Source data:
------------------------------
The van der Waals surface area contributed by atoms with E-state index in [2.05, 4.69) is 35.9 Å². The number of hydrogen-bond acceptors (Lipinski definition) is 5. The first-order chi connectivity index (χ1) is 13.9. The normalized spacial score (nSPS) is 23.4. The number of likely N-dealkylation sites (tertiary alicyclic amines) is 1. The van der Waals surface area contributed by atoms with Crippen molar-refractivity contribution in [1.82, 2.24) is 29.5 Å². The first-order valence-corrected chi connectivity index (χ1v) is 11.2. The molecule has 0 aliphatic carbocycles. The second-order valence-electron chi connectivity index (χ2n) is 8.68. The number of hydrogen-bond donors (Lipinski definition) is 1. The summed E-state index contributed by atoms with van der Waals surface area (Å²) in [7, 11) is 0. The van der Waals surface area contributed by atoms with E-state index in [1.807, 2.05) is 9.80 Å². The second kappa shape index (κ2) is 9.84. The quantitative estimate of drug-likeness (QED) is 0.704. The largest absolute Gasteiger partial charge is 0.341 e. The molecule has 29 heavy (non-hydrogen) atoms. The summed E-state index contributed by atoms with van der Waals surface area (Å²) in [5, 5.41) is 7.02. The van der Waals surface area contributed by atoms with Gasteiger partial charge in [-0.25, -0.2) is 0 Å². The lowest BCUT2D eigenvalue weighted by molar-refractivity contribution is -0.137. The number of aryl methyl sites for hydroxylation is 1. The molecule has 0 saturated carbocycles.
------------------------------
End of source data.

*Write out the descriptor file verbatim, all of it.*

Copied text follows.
The van der Waals surface area contributed by atoms with E-state index in [2.05, 4.69) is 35.9 Å². The number of hydrogen-bond acceptors (Lipinski definition) is 5. The first-order chi connectivity index (χ1) is 13.9. The normalized spacial score (nSPS) is 23.4. The number of likely N-dealkylation sites (tertiary alicyclic amines) is 1. The van der Waals surface area contributed by atoms with Crippen molar-refractivity contribution in [1.82, 2.24) is 29.5 Å². The first-order valence-corrected chi connectivity index (χ1v) is 11.2. The molecule has 0 aliphatic carbocycles. The second-order valence-electron chi connectivity index (χ2n) is 8.68. The number of hydrogen-bond donors (Lipinski definition) is 1. The summed E-state index contributed by atoms with van der Waals surface area (Å²) in [7, 11) is 0. The van der Waals surface area contributed by atoms with E-state index in [1.807, 2.05) is 9.80 Å². The second kappa shape index (κ2) is 9.84. The quantitative estimate of drug-likeness (QED) is 0.704. The largest absolute Gasteiger partial charge is 0.341 e. The molecule has 29 heavy (non-hydrogen) atoms. The summed E-state index contributed by atoms with van der Waals surface area (Å²) in [5, 5.41) is 7.02. The van der Waals surface area contributed by atoms with Gasteiger partial charge in [-0.25, -0.2) is 0 Å². The lowest BCUT2D eigenvalue weighted by molar-refractivity contribution is -0.137. The number of aryl methyl sites for hydroxylation is 1. The molecule has 0 saturated carbocycles.